Then he locked the truck in the garage and went to stand on the back porch, thinking, I won’t need water. The storm will soak the ground.
He stood for a long while simply staring at the graveyard mulch, waiting for rain, until he thought, what am I waiting for? Jesus! And went in.
At ten o’clock a light rain tapped on the windows and sifted over the dark garden. At eleven it rained so steadily that the gutter drains swallowed and rattled.
At midnight the rain grew heavy. He looked to see if it was eroding the new dark earth but saw only the black muck drinking the downpour like a great black sponge, lit by distant flares of lightning.
Then, at one in the morning, the greatest Niagara of all shuddered the house, rinsed the windows to blindness, and shook the lights.
And then, abruptly, the downpour, the immense Niagara ceased, followed by one great downfell blow of lightning which plowed and pinioned the dark earth close by, near, outside, with explosions of light as if ten thousand flashbulbs had been fired off. Then darkness fell in curtains of thunder, cracking, breaking the bones.
In bed, wishing for the merest dog to hold for lack of human company, hugging the sheets, burying his head, then rising full to the silent air, the dark air, the storm gone, the rain shut, and a silence that spread in whispers as the last drench melted into the trembling soil.
He shuddered and then shivered and then hugged himself to stop the shivering of his cold flesh, and he was thirsty but could not make himself move to find the kitchen and drink water, milk, leftover wine, anything. He lay back, dry-mouthed, with unreasonable tears filling his eyes.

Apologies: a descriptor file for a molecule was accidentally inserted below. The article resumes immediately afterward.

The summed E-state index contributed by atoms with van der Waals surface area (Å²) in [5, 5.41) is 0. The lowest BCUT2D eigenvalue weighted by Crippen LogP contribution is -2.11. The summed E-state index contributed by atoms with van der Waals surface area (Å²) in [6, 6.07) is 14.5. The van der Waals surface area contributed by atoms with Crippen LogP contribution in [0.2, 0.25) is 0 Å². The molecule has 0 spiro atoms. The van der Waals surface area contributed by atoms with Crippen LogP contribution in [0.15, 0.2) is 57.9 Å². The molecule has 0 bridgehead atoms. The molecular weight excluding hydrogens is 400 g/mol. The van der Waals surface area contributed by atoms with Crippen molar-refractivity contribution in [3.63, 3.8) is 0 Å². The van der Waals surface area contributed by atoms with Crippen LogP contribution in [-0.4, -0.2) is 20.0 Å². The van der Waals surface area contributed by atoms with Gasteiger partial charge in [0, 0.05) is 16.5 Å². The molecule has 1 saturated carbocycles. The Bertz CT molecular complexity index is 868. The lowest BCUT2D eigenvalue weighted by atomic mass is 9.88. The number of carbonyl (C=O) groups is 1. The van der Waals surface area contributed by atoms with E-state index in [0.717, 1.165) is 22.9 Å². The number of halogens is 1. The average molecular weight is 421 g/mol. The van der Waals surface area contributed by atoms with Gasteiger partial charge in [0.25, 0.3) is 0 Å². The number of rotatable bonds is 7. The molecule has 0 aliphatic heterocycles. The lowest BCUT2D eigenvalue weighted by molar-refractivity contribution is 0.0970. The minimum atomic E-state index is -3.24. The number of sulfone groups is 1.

Free dirt, he thought. My God, what a damn-fool night. Free dirt!
At two o’clock he heard his wristwatch ticking softly.
At two-thirty he felt his pulse in his wrists and ankles and neck and then in his temples and inside his head.
The entire house leaned into the wind, listening.
Outside in the still night, the wind failed and the yard lay soaked and waiting.
And at last … yes. He opened his eyes and turned his head toward the shaded window.
He held his breath. what? Yes? Yes? What?
Beyond the window, beyond the wall, beyond the house, outside somewhere, a whisper, a murmur, growing louder and louder. Grass growing? Blossoms opening? Soil shifting, crumbling?
A great whisper, a mix of shadows and shades. Something rising. Something moving.
Ice froze beneath his skin. His heart ceased.
Outside in the dark, in the yard.
Autumn had arrived.
October was there.
His garden gave him …
Harrison Cooper was not that old, only thirty-nine, touching at the warm rim of forty rather than the cold rim of thirty, which makes a great difference in temperature and attitude. He was a genius verging on the brilliant, unmarried, unengaged, with no children that he could honestly claim, so having nothing much else to do, woke one morning in the summer of 1999, weeping.
Out of bed, he faced his mirror to watch the tears, examine his sadness, trace the woe. Like a child, curious after emotion, he charted his own map, found no capital city of despair, but only a vast and empty expanse of sorrow, and went to shave.
Which didn’t help, for Harrison Cooper had stumbled on some secret supply of melancholy that, even as he shaved, spilled in rivulets down his soaped cheeks.
“Great God,” he cried. “I’m at a funeral, but who’s dead?!”
He ate his breakfast toast somewhat soggier than usual and plunged off to his laboratory to see if gazing at his Time Traveler would solve the mystery of eyes that shed rain while the rest of him stood fair.
Time Traveler? All, yes.
For Harrison Cooper had spent the better part of his third decade wiring circuitries of impossible pasts and as yet untouchable futures. Most men philosophize in their as-beautiful-as-women cars. Harrison Cooper chose to dream and knock together from pure air and electric thunderclaps what he called his Mobius Machine.
He had told his friends, with wine-colored nonchalance, that he was taking a future strip and a past strip, giving them a now half twist, so they looped on a single plane. Like those figure-eight ribbons, cut and pasted by that dear mathematician A. F. Mobius in the nineteenth century.